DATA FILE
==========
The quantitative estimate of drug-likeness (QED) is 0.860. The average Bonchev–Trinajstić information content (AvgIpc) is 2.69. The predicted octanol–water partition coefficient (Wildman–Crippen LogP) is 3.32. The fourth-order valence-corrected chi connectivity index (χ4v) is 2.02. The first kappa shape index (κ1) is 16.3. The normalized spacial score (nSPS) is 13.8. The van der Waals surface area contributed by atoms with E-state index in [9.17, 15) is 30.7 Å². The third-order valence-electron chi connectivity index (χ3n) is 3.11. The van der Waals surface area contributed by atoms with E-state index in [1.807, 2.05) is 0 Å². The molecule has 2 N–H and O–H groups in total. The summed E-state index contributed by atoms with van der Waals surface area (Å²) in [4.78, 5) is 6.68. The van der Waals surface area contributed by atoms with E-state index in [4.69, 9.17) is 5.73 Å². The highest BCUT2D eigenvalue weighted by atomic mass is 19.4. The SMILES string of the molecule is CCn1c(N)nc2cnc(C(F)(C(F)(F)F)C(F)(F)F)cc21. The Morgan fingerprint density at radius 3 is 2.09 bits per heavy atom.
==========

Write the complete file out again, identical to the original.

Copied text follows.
The quantitative estimate of drug-likeness (QED) is 0.860. The average Bonchev–Trinajstić information content (AvgIpc) is 2.69. The predicted octanol–water partition coefficient (Wildman–Crippen LogP) is 3.32. The fourth-order valence-corrected chi connectivity index (χ4v) is 2.02. The first kappa shape index (κ1) is 16.3. The normalized spacial score (nSPS) is 13.8. The van der Waals surface area contributed by atoms with E-state index in [9.17, 15) is 30.7 Å². The third-order valence-electron chi connectivity index (χ3n) is 3.11. The van der Waals surface area contributed by atoms with E-state index in [1.807, 2.05) is 0 Å². The molecule has 2 N–H and O–H groups in total. The summed E-state index contributed by atoms with van der Waals surface area (Å²) in [4.78, 5) is 6.68. The van der Waals surface area contributed by atoms with E-state index in [4.69, 9.17) is 5.73 Å². The highest BCUT2D eigenvalue weighted by atomic mass is 19.4. The SMILES string of the molecule is CCn1c(N)nc2cnc(C(F)(C(F)(F)F)C(F)(F)F)cc21. The Morgan fingerprint density at radius 3 is 2.09 bits per heavy atom.